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The Augmented Cane, a new white cane that uses camera and sensors to help visually impaired

The Augmented Cane helps people with impaired vision navigate by using sensors to understand the environment and feedback modes to help guide and inform the user.

The Augmented Cane uses its variety of sensors to overcome the challenges of helping a person with impaired vision navigate different challenges. The LIDAR measures distances to obstacles, the inertial measurement unit (IMU) provides orientation estimates, the GPS measures outdoor position, and the camera takes images.

Science Robotics »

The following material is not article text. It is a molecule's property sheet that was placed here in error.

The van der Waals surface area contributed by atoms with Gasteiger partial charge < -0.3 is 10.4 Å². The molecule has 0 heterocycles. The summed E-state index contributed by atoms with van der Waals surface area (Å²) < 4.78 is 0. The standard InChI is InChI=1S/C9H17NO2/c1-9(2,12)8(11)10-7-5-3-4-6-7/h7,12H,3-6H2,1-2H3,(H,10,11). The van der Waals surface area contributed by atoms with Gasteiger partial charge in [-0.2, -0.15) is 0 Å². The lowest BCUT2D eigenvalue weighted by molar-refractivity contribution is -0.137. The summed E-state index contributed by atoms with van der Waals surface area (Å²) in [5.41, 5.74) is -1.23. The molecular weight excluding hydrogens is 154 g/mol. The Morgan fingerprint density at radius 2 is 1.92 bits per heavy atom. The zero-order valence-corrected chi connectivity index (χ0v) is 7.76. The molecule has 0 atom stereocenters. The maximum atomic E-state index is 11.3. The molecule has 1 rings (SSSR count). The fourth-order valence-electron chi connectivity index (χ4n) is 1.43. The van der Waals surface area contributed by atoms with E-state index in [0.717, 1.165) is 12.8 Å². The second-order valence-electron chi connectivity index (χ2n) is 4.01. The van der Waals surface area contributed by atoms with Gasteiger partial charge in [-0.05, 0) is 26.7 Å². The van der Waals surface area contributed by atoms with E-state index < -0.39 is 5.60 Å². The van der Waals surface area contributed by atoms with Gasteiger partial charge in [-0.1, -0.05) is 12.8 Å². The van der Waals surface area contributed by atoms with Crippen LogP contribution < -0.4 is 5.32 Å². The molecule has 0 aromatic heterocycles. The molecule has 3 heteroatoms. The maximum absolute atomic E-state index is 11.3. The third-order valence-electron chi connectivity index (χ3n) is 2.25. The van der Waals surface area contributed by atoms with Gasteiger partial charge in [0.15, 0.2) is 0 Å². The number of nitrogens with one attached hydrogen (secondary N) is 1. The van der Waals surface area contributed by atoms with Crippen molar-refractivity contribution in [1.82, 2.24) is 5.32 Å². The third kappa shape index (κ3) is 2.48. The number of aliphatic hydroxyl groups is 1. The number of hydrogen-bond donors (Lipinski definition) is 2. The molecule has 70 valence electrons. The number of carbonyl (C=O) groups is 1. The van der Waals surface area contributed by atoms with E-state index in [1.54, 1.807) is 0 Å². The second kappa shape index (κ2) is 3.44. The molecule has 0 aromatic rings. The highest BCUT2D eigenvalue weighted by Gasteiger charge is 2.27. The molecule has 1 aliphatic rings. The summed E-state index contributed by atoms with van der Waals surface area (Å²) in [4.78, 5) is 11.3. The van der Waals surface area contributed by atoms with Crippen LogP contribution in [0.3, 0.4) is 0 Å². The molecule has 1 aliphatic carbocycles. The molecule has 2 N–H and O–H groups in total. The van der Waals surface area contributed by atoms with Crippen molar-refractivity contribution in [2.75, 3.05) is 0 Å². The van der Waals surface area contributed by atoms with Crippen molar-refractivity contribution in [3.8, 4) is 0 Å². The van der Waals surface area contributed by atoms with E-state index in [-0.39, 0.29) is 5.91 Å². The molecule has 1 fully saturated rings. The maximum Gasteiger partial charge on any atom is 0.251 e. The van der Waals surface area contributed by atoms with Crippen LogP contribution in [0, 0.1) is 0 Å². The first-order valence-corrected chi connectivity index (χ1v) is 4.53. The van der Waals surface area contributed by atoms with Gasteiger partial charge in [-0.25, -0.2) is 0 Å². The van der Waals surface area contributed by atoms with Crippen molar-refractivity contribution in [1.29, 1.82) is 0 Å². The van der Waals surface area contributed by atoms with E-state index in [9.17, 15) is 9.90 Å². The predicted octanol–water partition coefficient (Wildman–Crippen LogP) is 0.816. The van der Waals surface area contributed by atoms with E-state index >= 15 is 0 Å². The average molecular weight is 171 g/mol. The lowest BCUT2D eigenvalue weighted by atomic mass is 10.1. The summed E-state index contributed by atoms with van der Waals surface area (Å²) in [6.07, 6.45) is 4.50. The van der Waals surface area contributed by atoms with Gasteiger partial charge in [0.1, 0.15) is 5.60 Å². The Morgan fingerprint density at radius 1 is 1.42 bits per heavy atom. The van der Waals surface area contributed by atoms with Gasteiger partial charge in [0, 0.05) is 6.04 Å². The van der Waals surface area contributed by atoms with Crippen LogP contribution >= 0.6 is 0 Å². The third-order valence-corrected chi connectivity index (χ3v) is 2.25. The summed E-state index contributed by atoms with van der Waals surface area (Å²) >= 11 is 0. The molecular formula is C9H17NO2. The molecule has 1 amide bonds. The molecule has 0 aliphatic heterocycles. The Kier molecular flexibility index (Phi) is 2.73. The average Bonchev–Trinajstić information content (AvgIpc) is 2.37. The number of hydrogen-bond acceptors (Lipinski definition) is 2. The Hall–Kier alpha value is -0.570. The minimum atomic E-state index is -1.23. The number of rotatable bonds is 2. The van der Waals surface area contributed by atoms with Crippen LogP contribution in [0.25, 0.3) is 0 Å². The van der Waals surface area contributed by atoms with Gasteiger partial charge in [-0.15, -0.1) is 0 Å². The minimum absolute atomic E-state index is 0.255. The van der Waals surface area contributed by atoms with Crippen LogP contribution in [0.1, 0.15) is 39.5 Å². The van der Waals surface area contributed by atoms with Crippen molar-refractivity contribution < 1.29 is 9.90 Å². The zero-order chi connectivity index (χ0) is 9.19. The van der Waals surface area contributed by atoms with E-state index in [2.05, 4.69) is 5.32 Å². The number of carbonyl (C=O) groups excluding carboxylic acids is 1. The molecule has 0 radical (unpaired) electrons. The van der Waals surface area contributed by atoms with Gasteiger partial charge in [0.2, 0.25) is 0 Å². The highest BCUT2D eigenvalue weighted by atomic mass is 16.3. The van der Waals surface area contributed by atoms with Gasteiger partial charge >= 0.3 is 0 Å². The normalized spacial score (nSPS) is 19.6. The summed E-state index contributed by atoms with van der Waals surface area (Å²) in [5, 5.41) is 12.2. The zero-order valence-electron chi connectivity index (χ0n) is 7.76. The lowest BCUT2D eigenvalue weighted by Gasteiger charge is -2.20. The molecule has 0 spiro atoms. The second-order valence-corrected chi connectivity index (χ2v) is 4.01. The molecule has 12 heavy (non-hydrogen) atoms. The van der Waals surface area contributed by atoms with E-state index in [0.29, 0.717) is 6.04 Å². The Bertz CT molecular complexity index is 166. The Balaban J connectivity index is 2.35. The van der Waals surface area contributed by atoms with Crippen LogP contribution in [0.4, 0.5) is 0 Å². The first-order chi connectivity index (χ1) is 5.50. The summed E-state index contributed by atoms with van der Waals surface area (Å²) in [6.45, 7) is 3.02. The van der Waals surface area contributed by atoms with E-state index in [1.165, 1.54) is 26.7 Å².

Globally, more than 250 million people have impaired vision and face challenges navigating outside their homes, affecting their independence, mental health, and physical health. Navigating unfamiliar routes is challenging for people with impaired vision because it may require avoiding obstacles, recognizing objects, and wayfinding indoors and outdoors. Existing approaches such as white canes, guide dogs, and electronic travel aids only tackle some of these challenges. Here, we present the Augmented Cane, a white cane with a comprehensive set of sensors and an intuitive feedback method to steer the user, which addresses navigation challenges and improves mobility for people with impaired vision. We compared the Augmented Cane with a white cane by having sighted and visually impaired participants complete navigation challenges while blindfolded: walking along hallways, avoiding obstacles, and following outdoor waypoints. Across all experiments, the Augmented Cane increased the walking speed for participants with impaired vision by 18 ± 7% and sighted participants by 35 ± 12% compared with a white cane. The increase in walking speed may be due to accurate steering assistance, reduced cognitive load, fewer contacts with the environment, and higher participant confidence. We also demonstrate advanced navigation capabilities of the Augmented Cane: indoor wayfinding, recognizing and steering the participant to a key object, and navigating a sequence of indoor and outdoor challenges. The open-source and low-cost design of the Augmented Cane provides a platform that may improve the mobility and quality of life of people with impaired vision.